However, fast forward a year, and the people who would have naturally turned over in the last 18 months are looking to do so now more opportunities are available and there’s less risk. Alongside this, you have people who only now feel ready to make a move and would naturally turnover at this time anyway. From retirement to career shifts, there have never been more people choosing to leave their jobs. Plus, in a candidate-driven market, your existing teams will see more opportunities available, with better compensation and perks, which makes leaving a much more tempting and less risky move to make. Suddenly, the thought of packing up and leaving a secure job, which 12 months ago would have been out of the question, is a more realistic and exciting prospect.
But what are some of the reasons for employees leaving?
After the last year especially, many of us are exhausted. More than two thirds, or 69%, of employees in the US, reported experiencing burnout symptoms while working from home, and it’s a similar picture in the UK. Because we can’t differentiate work and home life, in the same way, we could working in the office it’s easier to work longer hours. Plus, workers often feel they need to work harder to prove their worth, as managers can’t check up on them as easily. Burnout can leave you feeling mentally and physically exhausted, which unsurprisingly can be motivation for finding new work with less pressure.
Then there’s also the natural burnout many of us get with jobs. Sometimes your passion for the role just fizzles out once you’ve been there so long. You become tired of repeating the same tasks and want a new challenge. In a candidate-driven market, there are so many more options for talent (especially in tech roles) that being tempted by a new challenge has never been easier.
Over the past 18 months, employees have grown accustomed to remote working, and many have found it saves them time, money and suits their lifestyle. However, if employers suddenly demand teams go back into the office full time, they may look for options that allow them to continue working in the way they’re now used to. Adapting to a return to office life will be a challenge for many. With hundreds of remote opportunities currently available, they may feel strongly that the promise of working from home is more appealing than their current role.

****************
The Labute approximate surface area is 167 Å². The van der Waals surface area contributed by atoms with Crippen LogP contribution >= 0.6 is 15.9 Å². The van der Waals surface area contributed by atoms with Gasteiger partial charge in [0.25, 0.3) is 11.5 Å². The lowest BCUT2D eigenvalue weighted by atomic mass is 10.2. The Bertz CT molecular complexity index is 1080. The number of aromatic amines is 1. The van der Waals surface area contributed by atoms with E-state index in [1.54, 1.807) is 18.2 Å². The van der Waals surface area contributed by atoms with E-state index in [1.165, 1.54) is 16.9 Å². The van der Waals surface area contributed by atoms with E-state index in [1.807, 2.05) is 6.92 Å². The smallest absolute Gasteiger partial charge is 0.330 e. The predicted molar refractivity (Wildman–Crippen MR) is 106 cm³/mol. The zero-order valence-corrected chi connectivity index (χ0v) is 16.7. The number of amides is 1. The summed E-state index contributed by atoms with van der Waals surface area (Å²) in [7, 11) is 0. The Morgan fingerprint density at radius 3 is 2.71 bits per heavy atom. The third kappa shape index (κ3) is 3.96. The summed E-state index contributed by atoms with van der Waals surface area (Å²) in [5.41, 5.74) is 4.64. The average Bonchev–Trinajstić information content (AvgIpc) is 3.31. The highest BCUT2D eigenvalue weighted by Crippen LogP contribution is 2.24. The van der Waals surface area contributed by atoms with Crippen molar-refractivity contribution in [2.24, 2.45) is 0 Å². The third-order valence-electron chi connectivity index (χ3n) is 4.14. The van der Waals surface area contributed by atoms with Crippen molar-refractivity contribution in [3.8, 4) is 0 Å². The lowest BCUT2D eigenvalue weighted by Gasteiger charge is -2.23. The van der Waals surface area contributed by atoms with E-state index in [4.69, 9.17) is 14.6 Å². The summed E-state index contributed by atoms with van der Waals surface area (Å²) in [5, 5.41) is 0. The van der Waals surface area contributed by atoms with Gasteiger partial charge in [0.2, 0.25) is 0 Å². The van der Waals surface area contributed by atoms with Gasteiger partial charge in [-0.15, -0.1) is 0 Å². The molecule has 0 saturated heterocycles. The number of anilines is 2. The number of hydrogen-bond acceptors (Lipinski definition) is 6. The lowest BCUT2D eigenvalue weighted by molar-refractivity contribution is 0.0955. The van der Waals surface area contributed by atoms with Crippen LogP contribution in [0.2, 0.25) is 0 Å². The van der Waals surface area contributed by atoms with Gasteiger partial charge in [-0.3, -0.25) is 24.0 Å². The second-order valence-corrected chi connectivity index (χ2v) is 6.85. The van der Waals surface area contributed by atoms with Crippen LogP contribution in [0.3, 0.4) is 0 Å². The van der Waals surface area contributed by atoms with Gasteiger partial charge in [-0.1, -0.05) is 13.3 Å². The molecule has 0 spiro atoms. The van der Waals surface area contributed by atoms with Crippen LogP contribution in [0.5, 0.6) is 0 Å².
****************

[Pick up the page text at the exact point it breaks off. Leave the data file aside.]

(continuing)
On the other end of the spectrum, some employees miss the office and crave working as normal again. They like the company of co-workers and are more productive working with people. Working from home does create a culture of loneliness. If some teammates consider going 100% remote, these employees may look for a new opportunity that involves more collaboration and allows them the sanctuary and social aspects of an office.
The pandemic has also meant employees and employers have had to re-evaluate the skills in demand. With millions across the globe being made redundant or laid off almost overnight, we saw a massive shift in the most in-demand skills. While tech skills were always growing in demand, the pandemic accelerated this need, with more industries and skillsets rapidly losing their value. Owing to this, nearly 60% of workers took on their own skills training last year, highlighting an appetite for more excellent knowledge as well as a change in career path. If candidates see high demand in other areas, a career change may not only be an exciting prospect but a more sensible one when it comes to futureproofing their career.